Pace and RTA investments in ADA services help reach regional transit goals
May 21, 2021
May 21, 2021
Each quarter, the RTA provides an update about progress toward the three goals of the Invest in Transit strategic regional plan and highlights specific projects or programs that are helping advance those goals.
This post takes a closer look at the Chicago region’s Americans with Disabilities Act (ADA) complementary paratransit services, which are operated by Pace with support from the RTA to help riders with mobility needs use transit throughout the region.
The RTA spotlighted these programs during the quarterly strategic progress report delivered at its May 2021 Board meeting. Watch a recording of the meeting here.
Goal: Deliver Value on Our Investment
ADA capital projects are moving forward this year and will provide significant customer service enhancements by improving transfer experiences and streamlining online services. These projects will help the region’s transit system achieve the first strategic goal of Invest in Transit, “Deliver Value on Our Investment,” which focuses on fiscal stewardship and capital investment.
As part of Rebuild Illinois, the first capital program passed to fund infrastructure in the state in more than a decade, $20 million was allocated to ADA projects and more than half of that money, $10.5 million has already been programmed.
$6.9 million of the $10.5 million programmed will be used to fund the purchase and renovation of a Schaumburg Transfer Facility, which will provide a waiting area for riders at a central location in the region when a transfer is needed. The remaining $3.6 million, will fund technology enhancements that include better integration of ADA payments with the Ventra system, an upgrade to the scheduling system, piloting of a Real Time Departure board, and easier online booking of rides.
In future-year funding, Pace plans to build an additional transfer center as well as look for other technological enhancements for customers.
These projects will increase the value of transit for riders with ADA mobility needs and make efficient use of the available funds.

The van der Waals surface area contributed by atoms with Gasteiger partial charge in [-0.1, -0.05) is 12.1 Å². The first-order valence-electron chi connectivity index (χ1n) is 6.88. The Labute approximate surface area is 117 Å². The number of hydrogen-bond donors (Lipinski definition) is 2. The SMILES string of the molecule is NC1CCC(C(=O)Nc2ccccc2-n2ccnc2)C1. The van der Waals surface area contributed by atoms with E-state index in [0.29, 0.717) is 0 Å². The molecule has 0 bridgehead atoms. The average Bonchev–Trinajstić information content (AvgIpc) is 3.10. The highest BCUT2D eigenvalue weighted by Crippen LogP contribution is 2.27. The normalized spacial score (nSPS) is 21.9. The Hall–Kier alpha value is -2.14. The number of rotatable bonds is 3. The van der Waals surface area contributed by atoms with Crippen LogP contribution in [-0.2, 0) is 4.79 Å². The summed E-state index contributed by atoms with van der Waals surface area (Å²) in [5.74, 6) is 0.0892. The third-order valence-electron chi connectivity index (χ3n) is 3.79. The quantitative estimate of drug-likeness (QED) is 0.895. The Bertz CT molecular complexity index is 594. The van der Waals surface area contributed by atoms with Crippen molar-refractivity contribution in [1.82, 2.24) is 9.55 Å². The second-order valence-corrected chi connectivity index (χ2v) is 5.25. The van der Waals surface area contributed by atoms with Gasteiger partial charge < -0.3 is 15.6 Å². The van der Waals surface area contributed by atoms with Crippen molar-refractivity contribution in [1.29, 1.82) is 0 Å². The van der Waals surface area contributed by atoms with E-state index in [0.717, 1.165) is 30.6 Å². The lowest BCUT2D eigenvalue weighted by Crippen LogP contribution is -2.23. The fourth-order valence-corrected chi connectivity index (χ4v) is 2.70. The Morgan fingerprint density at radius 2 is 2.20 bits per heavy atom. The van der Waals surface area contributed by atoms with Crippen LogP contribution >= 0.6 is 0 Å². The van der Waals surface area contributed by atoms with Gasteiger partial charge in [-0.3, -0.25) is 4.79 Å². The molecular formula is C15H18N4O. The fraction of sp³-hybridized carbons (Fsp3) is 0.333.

Goal: Build on the Strengths of Our Network
The second goal of Invest in Transit is to “Build on the Strengths of Our Network” and focuses on improvements to the current transit system.
During the quarterly report, the RTA showcased use of its call centers, which continue to provide a vital information link for transit-dependent customers. The RTA Mobility Services department runs three call centers:
Though curtailed somewhat due to lower ridership during the pandemic, the call centers have begun seeing higher activity during the first quarter of 2021. The three call centers took over 126,000 calls in the first quarter of 2021, or 1,800 calls per weekday, showing that the call center activity is an important service for transit customers in the region. As the graphic below shows, the ADA and Fare Programs call centers saw more of an uptick in calls recently versus the TIC.
Goal: Stay Competitive
The third goal of Invest in Transit is to “Stay Competitive” and focuses on improvements to the customer experience. While continuing to run throughout the pandemic, the Pace Taxi Access Program (TAP) has adapted to COVID-19, and is an example of how the RTA and its Service Boards provide convenient options for riders.
TAP allows ADA Paratransit-eligible City of Chicago riders to hail a taxi for their transportation needs, instead of riding ADA Paratransit. To use TAP, a rider must be certified for ADA Paratransit by the RTA and have an active TAP card to purchase rides. By using regular taxis, TAP allows riders to call or hail a ride at their convenience, whereas ADA Paratransit trips require reservations one day in advance.
In the past, riders would pay a fare of $3 per ride and were responsible for any charges over $30. On March 23, 2020, Pace implemented a new policy to waive the $3 TAP fare as part of its COVID response plan. The use of TAP allows for more social distancing from other riders as well as frees up ADA paratransit services for people not eligible for TAP rides.
Riders who can use TAP services have increased flexibility, and at one point during the pandemic, TAP trips represented nearly one-third of the City of Chicago ADA Paratransit-eligible trips.
As the region’s transit system continues responding to the COVID-19 pandemic, the RTA is committed to implementing the goals of its Invest in Transit strategic regional plan while also looking toward the future with Step 3 of its recovery strategy.
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